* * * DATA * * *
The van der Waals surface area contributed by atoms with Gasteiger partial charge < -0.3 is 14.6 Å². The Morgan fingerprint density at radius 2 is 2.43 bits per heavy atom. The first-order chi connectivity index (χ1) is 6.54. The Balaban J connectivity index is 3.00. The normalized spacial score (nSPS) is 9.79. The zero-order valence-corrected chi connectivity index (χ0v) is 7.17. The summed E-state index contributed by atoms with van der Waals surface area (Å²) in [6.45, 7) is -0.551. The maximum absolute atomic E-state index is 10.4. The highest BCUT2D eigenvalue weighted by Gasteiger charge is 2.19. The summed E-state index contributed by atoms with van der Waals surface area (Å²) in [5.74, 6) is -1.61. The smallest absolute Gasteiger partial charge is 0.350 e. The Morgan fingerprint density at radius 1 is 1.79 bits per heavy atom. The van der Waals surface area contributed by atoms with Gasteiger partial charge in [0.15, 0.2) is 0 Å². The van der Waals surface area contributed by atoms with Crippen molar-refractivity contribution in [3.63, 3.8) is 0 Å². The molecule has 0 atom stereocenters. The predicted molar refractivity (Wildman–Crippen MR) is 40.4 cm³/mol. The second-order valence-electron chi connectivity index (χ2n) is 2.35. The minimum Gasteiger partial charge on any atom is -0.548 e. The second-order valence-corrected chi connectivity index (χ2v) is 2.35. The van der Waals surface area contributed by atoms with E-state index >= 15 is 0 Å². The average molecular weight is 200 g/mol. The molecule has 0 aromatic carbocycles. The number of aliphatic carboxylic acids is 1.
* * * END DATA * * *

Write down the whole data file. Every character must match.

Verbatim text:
The van der Waals surface area contributed by atoms with Gasteiger partial charge < -0.3 is 14.6 Å². The Morgan fingerprint density at radius 2 is 2.43 bits per heavy atom. The first-order chi connectivity index (χ1) is 6.54. The Balaban J connectivity index is 3.00. The normalized spacial score (nSPS) is 9.79. The zero-order valence-corrected chi connectivity index (χ0v) is 7.17. The summed E-state index contributed by atoms with van der Waals surface area (Å²) in [6.45, 7) is -0.551. The maximum absolute atomic E-state index is 10.4. The highest BCUT2D eigenvalue weighted by Gasteiger charge is 2.19. The summed E-state index contributed by atoms with van der Waals surface area (Å²) in [5.74, 6) is -1.61. The smallest absolute Gasteiger partial charge is 0.350 e. The Morgan fingerprint density at radius 1 is 1.79 bits per heavy atom. The van der Waals surface area contributed by atoms with Gasteiger partial charge in [0.15, 0.2) is 0 Å². The van der Waals surface area contributed by atoms with Crippen molar-refractivity contribution in [3.63, 3.8) is 0 Å². The molecule has 0 atom stereocenters. The predicted molar refractivity (Wildman–Crippen MR) is 40.4 cm³/mol. The second-order valence-electron chi connectivity index (χ2n) is 2.35. The minimum Gasteiger partial charge on any atom is -0.548 e. The second-order valence-corrected chi connectivity index (χ2v) is 2.35. The van der Waals surface area contributed by atoms with E-state index >= 15 is 0 Å². The average molecular weight is 200 g/mol. The molecule has 0 aromatic carbocycles. The number of aliphatic carboxylic acids is 1.